This past week I was glad to lend a hand to a PAII member asking for help. Vinessa Milando, owner of Ivy Terrace B&B in New York, NY, informed me about a bill (click here for bill’s full text) that had just made it through the New York State Senate that would essentially make illegal all short-term lodging facilities that were not bona fide hotels, i.e. B&Bs and vacation rentals. The law, if signed by Governor David Paterson, would make it illegal for a property owner of an apartment, condo, B&B, etc., to take money from guests who stay less than 30 days. But the issue brings up a touchy subject – the lack of laws, regulations and/or ordinances that properly define B&Bs.
In New York City, it seems that those who have been running B&Bs out of residential buildings have been able to do so because the language that described their type of dwelling was vague enough to allow for it. Since 2003, according to Milando, innkeepers came forward and began paying the city’s occupancy taxes – just like hotels. Supporters of the bill argue that loud, obnoxious, dirty tourists don’t mix well with “permanent” residents in the city, where permanent housing is apparently scarce. And, they’re saying that some property owners are scamming tourists into unsafe places. With the quick rise of the vacation rental market and sites like Craigslist, where it’s easy to advertise a couch or room for rent, there is no doubt going to be scammers and irresponsible purveyors out there. But I would imagine that the lion share of travelers and those who operate B&Bs and vacation rentals are legitimate people wanting to do the right thing. A law like this should not pass on account of the rotten apples, because the law would essentially kill ALL the apples – the proverbial baby AND bath water.
Property owners (innkeepers among them) quickly rallied this past week and certainly got their message out. Check out www.protect-vacation-rentals.com to see what they were able to do, including rallying 500 folks at City Hall. I wrote a letter to Governor Paterson urging him to veto the bill (he’s mentioned an intent to veto, but you never know) and to Mayor Michael Bloomberg, who supports the bill, maybe due to heavy ear-bending by the hotel lobby. TripAdvisor CEO, Steve Kaufer, also submitted a letter to the Governor. Several main stream press have been covering the story, such as USA Today, New York Times, Budget Travel and more.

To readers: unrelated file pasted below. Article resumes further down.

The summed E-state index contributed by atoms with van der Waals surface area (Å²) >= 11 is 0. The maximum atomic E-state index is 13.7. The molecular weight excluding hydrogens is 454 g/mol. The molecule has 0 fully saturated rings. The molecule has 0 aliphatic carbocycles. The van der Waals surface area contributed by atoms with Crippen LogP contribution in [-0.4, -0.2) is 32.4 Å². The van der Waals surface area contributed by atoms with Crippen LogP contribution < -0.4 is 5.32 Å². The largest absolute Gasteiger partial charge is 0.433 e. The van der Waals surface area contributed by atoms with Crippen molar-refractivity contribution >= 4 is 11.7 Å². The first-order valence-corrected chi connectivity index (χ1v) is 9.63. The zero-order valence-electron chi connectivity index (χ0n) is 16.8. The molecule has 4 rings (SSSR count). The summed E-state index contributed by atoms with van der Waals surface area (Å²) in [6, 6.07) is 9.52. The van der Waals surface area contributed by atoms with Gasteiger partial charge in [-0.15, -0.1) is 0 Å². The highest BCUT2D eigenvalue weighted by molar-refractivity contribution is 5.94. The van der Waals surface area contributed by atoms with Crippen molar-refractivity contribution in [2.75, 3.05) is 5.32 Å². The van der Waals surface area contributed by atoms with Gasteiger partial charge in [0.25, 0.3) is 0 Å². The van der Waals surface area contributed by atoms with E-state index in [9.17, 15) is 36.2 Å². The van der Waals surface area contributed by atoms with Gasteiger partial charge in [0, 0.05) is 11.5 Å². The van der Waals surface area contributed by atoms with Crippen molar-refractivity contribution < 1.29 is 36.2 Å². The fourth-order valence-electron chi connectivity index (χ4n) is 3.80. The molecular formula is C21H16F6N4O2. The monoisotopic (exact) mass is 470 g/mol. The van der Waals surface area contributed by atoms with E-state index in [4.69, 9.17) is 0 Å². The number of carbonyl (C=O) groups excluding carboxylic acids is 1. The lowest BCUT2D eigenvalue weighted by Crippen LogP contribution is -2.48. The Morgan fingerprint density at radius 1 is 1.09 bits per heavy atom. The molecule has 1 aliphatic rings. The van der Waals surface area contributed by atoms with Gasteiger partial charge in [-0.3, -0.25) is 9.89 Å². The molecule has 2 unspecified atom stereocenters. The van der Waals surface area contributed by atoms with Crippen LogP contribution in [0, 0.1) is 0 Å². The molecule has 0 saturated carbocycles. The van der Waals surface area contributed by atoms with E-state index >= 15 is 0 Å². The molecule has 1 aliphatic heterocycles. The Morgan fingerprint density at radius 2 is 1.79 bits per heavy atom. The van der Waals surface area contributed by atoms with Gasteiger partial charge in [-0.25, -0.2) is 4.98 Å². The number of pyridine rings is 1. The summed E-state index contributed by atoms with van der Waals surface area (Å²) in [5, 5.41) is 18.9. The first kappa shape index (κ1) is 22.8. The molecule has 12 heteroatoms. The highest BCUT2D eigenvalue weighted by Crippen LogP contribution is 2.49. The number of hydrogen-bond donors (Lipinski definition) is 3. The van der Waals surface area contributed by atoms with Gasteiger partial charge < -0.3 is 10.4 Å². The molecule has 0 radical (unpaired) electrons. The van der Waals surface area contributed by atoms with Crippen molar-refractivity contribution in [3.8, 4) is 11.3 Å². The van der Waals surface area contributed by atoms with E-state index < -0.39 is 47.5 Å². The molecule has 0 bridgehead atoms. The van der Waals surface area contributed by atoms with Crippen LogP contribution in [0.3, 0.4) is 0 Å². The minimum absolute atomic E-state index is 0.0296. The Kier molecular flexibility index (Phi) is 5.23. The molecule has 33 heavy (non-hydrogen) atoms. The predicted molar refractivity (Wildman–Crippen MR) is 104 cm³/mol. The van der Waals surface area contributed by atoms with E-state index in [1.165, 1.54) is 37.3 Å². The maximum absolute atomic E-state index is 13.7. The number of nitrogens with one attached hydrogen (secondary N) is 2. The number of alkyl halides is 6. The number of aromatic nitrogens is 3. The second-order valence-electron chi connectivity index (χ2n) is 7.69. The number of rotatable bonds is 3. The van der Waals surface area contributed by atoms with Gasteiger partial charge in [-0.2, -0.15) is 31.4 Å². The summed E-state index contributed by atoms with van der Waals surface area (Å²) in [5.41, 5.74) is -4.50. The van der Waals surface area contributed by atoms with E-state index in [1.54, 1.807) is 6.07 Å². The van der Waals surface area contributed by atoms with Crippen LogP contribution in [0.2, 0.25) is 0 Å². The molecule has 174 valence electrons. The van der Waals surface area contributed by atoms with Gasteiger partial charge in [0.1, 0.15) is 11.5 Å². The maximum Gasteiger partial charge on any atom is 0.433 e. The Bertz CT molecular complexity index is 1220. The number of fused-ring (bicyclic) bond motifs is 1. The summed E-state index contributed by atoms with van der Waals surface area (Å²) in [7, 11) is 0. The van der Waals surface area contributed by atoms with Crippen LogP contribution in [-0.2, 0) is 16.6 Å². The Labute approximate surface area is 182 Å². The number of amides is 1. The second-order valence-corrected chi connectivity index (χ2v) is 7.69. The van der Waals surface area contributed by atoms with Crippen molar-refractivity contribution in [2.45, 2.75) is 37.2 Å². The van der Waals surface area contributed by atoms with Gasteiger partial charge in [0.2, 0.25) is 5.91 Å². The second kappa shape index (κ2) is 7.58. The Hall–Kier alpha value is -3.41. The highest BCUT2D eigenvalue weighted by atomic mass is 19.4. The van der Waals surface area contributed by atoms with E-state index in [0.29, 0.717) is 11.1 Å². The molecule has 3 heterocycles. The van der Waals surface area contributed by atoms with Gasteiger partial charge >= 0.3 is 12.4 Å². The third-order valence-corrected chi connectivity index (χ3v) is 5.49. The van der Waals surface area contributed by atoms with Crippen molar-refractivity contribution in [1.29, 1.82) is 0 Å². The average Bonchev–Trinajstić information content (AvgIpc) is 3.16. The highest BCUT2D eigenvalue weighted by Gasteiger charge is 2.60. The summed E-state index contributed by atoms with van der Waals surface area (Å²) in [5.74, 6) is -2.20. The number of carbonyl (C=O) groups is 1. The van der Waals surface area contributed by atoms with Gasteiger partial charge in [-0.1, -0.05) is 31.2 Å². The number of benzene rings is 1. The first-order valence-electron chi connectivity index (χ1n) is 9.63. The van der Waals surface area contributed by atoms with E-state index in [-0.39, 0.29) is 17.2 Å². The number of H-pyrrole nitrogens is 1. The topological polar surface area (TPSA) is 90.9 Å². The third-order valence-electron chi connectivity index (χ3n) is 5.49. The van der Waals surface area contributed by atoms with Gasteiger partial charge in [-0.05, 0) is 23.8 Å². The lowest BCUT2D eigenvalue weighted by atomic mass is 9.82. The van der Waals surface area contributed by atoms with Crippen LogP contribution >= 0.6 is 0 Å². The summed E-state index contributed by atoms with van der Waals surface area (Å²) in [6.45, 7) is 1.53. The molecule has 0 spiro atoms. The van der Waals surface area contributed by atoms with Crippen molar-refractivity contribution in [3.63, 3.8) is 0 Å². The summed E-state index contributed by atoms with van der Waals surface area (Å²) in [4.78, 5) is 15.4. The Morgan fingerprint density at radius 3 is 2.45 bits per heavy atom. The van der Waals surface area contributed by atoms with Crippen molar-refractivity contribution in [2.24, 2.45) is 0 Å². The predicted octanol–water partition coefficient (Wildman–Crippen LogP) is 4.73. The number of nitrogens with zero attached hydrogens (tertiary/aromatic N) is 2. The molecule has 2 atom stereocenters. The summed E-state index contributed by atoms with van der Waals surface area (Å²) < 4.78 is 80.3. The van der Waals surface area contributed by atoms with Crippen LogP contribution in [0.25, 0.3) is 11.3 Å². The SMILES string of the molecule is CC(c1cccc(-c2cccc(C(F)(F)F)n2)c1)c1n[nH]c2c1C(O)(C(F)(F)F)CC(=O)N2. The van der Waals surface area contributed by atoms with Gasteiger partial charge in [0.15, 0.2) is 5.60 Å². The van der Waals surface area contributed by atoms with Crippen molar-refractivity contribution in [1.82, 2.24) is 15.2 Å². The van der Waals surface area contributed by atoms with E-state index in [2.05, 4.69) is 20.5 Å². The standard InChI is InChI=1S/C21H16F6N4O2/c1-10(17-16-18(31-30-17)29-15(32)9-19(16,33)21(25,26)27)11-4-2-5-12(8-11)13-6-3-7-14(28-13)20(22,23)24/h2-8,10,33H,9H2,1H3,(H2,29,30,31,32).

I’m not saying that the current situation with ambiguous language is the right solution. Those who want to be legitimate B&B operators and legitimate owners of vacation rental properties should be allowed to make a living from such activity, but it seems to serve everyone’s interests well in a city like the Big Apple when clear language allowing and defining a B&B or similar lodging property is codified. Such codification is not necessary in all towns and cities across North America. But if you find yourself in a possibly vulnerable situation due to there being no language that acknowledges your existence and that treats you appropriately (we’re not hotels, remember) and fairly, then you should get proactive and try to get something in place. Some might say, “Let a sleeping dog like,” but I say you might want to wake that sleeping dog, but have a leach and doggie treat ready in hand. Don’t wait for some rogue councilman or legislator to introduce something harmful on account of an interest that might not be in line with your own interests.
Tags: Advocacy, Vacation Rentals
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